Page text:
The measure modifies state law to make the use of bump stocks or trigger cranks a second-degree criminal offense in New Jersey, punishable by up to 10 years imprisonment and a fine of up to $150,000. Simple possession or sale of the devices themselves would be a third-degree felony, punishable by up to five years imprisonment and a fine of up to $15,000.
However, the Association of New Jersey Rifle and Pistol Clubs, the state’s NRA affiliate, argues the move doesn’t make anyone safer nor would it change the fact that bump stocks are already the subject of a de facto ban in the state under existing law.
“Rushing the bill during the last few days of the Christie Administration, instead of waiting until Governor-elect Phil Murphy takes office, reinforces that gun ban politicians have been frustrated by their defeats over the past eight years and are chomping at the bit to unleash a fresh torrent of attacks on gun owners and sportsmen,” the group said in a statement.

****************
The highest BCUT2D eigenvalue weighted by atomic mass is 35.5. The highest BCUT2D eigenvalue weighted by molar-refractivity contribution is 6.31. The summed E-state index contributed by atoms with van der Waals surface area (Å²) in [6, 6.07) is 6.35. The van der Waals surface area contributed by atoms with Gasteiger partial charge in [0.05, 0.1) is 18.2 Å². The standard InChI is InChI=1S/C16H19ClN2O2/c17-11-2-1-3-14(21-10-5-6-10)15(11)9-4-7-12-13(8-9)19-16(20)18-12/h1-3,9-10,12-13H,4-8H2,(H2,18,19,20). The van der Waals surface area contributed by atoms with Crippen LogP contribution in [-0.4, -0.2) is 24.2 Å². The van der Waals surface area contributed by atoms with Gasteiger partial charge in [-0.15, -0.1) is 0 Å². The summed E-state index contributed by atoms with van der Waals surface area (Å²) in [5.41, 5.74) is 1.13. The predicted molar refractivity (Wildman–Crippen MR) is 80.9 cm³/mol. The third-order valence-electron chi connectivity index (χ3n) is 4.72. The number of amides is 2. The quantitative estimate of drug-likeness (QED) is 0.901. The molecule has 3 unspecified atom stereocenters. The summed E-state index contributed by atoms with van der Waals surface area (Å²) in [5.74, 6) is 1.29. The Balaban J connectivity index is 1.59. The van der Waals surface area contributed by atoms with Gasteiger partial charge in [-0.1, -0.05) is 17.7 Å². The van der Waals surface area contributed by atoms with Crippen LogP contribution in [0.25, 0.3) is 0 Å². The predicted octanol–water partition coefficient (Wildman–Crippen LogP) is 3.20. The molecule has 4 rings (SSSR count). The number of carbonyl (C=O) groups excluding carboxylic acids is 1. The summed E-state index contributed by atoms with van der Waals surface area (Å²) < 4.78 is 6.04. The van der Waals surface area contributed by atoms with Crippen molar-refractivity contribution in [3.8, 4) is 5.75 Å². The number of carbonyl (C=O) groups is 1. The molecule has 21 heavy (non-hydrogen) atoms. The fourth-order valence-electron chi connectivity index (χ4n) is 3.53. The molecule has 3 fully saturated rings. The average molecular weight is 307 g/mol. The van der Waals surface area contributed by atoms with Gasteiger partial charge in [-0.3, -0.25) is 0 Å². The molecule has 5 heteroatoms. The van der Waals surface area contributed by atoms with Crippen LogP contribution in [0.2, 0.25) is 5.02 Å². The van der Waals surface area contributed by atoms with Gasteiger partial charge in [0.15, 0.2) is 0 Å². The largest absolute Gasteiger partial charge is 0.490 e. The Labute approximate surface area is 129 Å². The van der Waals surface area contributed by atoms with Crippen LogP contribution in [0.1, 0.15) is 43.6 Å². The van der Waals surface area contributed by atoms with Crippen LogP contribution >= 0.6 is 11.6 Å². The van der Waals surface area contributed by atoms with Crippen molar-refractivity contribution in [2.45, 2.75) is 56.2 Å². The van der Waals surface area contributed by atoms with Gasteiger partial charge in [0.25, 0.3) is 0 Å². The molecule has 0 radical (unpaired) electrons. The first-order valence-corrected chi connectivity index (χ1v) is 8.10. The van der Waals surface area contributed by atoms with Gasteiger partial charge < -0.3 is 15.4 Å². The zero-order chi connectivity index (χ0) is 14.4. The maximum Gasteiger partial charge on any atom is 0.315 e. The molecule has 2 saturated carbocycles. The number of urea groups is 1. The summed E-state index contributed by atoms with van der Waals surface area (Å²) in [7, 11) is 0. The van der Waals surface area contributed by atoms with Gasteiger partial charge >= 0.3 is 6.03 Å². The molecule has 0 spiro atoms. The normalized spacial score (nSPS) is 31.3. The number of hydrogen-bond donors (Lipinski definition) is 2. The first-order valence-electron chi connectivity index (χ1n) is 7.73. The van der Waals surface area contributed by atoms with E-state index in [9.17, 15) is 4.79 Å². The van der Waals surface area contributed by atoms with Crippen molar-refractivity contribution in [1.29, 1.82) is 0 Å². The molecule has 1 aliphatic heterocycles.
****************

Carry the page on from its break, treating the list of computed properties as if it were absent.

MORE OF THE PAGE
The action in New Jersey follows in the wake of similar effort taken by Massachusetts and is the second state to prohibit the devices following their use in the Harvest Route 91 shooting in Las Vegas last October.
“New Jersey’s move to take bump stocks off the streets is a win for the public safety of communities in the state,” said Nico Bocour, state legislative director with Giffords. “With Congress dragging its feet, states like New Jersey and Massachusetts are leading the way to ensure that bump stocks don’t fall into the wrong hands.”
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In the tail end of World War II, the Australian military was crafting a shortened Enfield .303 for jungle warfare, but it never made it into full-scale production before the A-bomb ended the conflict.
The above beauty is a rare bird and a bit of evolving gun control history all in one.